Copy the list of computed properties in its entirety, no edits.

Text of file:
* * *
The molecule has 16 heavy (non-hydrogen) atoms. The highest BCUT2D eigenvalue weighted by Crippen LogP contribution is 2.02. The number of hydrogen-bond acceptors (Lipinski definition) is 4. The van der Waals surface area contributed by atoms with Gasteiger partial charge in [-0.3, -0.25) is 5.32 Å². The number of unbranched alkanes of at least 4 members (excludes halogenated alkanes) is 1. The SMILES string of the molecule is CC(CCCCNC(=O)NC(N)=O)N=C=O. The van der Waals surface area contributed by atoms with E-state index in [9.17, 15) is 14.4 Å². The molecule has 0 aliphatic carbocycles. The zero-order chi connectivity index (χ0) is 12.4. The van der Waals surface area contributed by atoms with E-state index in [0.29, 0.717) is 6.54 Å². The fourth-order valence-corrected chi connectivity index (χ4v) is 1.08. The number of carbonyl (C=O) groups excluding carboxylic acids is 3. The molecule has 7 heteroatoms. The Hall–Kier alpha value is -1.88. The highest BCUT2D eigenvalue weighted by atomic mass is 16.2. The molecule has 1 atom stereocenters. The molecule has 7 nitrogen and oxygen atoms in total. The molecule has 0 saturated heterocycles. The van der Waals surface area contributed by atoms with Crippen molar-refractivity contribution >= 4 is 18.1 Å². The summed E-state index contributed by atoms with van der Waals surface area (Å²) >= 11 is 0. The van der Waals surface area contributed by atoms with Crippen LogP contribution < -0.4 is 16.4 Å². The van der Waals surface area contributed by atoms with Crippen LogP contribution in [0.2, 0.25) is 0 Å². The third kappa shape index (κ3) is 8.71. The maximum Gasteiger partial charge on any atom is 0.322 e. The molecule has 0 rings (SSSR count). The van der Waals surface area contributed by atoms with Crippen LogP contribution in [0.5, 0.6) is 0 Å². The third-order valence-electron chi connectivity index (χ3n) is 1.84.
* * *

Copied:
The molecule has 16 heavy (non-hydrogen) atoms. The highest BCUT2D eigenvalue weighted by Crippen LogP contribution is 2.02. The number of hydrogen-bond acceptors (Lipinski definition) is 4. The van der Waals surface area contributed by atoms with Gasteiger partial charge in [-0.3, -0.25) is 5.32 Å². The number of unbranched alkanes of at least 4 members (excludes halogenated alkanes) is 1. The SMILES string of the molecule is CC(CCCCNC(=O)NC(N)=O)N=C=O. The van der Waals surface area contributed by atoms with E-state index in [9.17, 15) is 14.4 Å². The molecule has 0 aliphatic carbocycles. The zero-order chi connectivity index (χ0) is 12.4. The van der Waals surface area contributed by atoms with E-state index in [0.29, 0.717) is 6.54 Å². The fourth-order valence-corrected chi connectivity index (χ4v) is 1.08. The number of carbonyl (C=O) groups excluding carboxylic acids is 3. The molecule has 7 heteroatoms. The Hall–Kier alpha value is -1.88. The highest BCUT2D eigenvalue weighted by atomic mass is 16.2. The molecule has 1 atom stereocenters. The molecule has 7 nitrogen and oxygen atoms in total. The molecule has 0 saturated heterocycles. The van der Waals surface area contributed by atoms with Crippen molar-refractivity contribution >= 4 is 18.1 Å². The summed E-state index contributed by atoms with van der Waals surface area (Å²) >= 11 is 0. The van der Waals surface area contributed by atoms with Crippen LogP contribution < -0.4 is 16.4 Å². The van der Waals surface area contributed by atoms with Crippen LogP contribution in [0.2, 0.25) is 0 Å². The third kappa shape index (κ3) is 8.71. The maximum Gasteiger partial charge on any atom is 0.322 e. The molecule has 0 rings (SSSR count). The van der Waals surface area contributed by atoms with Crippen LogP contribution in [0.5, 0.6) is 0 Å². The third-order valence-electron chi connectivity index (χ3n) is 1.84.